back issue meaning, back issue definition | English Cobuild dictionary

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back issue

     ( back issues    plural  ) A back issue of a magazine or newspaper is one that was published some time ago and is not the most recent.      n-count  
(=back number)  
Translation English Cobuild Collins Dictionary  
back          [1]     (ADVERB USES)  
In addition to the uses shown below, back    is also used in phrasal verbs such as `date back' and `fall back on'.         
Please look at category 17 to see if the expression you are looking for is shown under another headword.     
1       adv   If you move back   , you move in the opposite direction to the one in which you are facing or in which you were moving before.      
ADV after v, oft ADV prep  
The photographers drew back to let us view the body..., She stepped back from the door expectantly..., He pushed her away and she fell back on the wooden bench...     
2       adv   If you go back    somewhere, you return to where you were before.      
ADV after v, be ADV, oft ADV prep/adv  
I went back to bed..., I'm due back in London by late afternoon..., Smith changed his mind and moved back home..., I'll be back as soon as I can..., He made a round-trip to the terminal and back.     
3       adv   If someone or something is back    in a particular state, they were in that state before and are now in it again.      
ADV after v, be ADV, oft ADV prep  
The rail company said it expected services to get slowly back to normal..., Denise hopes to be back at work by the time her daughter is one...     
4       adv   If you give or put something back   , you return it to the person who had it or to the place where it was before you took it. If you get or take something back   , you then have it again after not having it for a while.         
ADV after v, oft ADV prep  
She handed the knife back..., Put it back in the freezer..., You'll get your money back.     
5       adv   If you put a clock or watch back   , you change the time shown on it so that it shows an earlier time, for example when the time changes to winter time or standard time.      
ADV after v  
6       adv   If you write or call back   , you write to or telephone someone after they have written to or telephoned you. If you look back    at someone, you look at them after they have started looking at you.         
ADV after v, oft ADV prep  
They wrote back to me and they told me that I didn't have to do it..., If the phone rings say you'll call back after dinner..., Lee looked at Theodora. She stared back.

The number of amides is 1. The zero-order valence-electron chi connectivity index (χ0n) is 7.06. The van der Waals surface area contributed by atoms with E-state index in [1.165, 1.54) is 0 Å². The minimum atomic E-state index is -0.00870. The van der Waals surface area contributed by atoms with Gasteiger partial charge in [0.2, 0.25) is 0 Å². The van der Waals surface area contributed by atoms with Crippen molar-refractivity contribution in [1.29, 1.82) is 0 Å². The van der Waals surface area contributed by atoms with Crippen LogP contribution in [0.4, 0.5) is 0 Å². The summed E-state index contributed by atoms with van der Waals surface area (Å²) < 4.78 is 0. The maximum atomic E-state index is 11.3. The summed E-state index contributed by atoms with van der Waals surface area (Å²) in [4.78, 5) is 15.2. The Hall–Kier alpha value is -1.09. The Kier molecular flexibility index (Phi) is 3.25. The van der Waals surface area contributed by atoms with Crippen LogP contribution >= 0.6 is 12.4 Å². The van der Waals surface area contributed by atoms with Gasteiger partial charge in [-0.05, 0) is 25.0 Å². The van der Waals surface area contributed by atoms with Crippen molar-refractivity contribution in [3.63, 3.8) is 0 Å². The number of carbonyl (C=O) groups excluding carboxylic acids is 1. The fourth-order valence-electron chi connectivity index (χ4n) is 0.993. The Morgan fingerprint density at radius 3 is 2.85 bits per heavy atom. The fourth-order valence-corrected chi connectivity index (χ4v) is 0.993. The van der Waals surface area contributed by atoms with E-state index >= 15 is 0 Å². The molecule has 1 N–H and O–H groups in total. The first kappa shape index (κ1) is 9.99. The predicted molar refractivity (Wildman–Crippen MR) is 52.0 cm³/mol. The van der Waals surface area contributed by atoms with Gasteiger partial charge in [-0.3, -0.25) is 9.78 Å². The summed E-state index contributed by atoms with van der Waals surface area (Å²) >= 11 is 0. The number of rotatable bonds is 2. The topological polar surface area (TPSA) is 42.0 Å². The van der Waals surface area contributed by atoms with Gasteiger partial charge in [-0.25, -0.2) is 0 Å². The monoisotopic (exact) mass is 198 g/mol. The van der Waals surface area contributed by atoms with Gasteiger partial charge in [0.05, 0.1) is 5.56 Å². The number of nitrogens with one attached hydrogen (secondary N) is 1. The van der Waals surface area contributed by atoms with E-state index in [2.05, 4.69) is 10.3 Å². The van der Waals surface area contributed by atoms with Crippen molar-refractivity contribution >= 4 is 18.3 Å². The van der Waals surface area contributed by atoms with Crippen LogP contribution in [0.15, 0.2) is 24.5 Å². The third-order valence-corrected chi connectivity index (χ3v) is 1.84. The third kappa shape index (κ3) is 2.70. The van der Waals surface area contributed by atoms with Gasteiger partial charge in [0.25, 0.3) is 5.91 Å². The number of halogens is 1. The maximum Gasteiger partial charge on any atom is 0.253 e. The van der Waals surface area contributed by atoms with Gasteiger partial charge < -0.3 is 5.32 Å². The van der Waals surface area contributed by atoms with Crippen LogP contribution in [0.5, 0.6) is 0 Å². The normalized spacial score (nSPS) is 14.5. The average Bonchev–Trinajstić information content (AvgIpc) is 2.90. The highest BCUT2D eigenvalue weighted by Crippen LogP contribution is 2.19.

7       adv   You can say that you go or come back   to a particular point in a conversation to show that you are mentioning or discussing it again.      
ADV after v, ADV to n  
Can I come back to the question of policing once again?..., Going back to the school, how many staff are there?     
8       adv   If something is or comes back   , it is fashionable again after it has been unfashionable for some time.      
ADV after v, be ADV, oft ADV prep  
Short skirts are back..., Consensus politics could easily come back into fashion.     
9       adv   If someone or something is kept or situated back   from a place, they are at a distance away from it.      
ADV after v, be ADV, oft ADV from n  
Keep back from the edge of the platform..., I'm a few miles back from the border..., He started for Dot's bedroom and Myrtle held him back.     
10       adv   If something is held or tied back   , it is held or tied so that it does not hang loosely over something.      
ADV after v  
The curtains were held back by tassels.     
11       adv   If you lie or sit back   , you move your body backwards into a relaxed sloping or flat position, with your head and body resting on something.      
ADV after v     (Antonym: forward)    She lay back and stared at the ceiling..., She leaned back in her chair and smiled.     
12       adv   If you look or shout back    at someone or something, you turn to look or shout at them when they are behind you.      
ADV after v, oft ADV prep  
Nick looked back over his shoulder and then stopped, frowning..., He called back to her.     
13       adv   You use back    in expressions like back in London or back at the house when you are giving an account, to show that you are going to start talking about what happened or was happening in the place you mention.      
ADV with v, ADV prep  
Meanwhile, back in London, Palace Pictures was collapsing..., Later, back at home, the telephone rang.     
14       adv   If you talk about something that happened back    in the past or several years back   , you are emphasizing that it happened quite a long time ago.         
ADV with v, ADV prep, n ADV     (emphasis)    The story starts back in 1950, when I was five..., He contributed £50m to the project a few years back.     
15       adv   If you think back   to something that happened in the past, you remember it or try to remember it.      
ADV after v, ADV to n  
I thought back to the time in 1975 when my son was desperately ill...     
16    If someone moves back and forth, they repeatedly move in one direction and then in the opposite direction.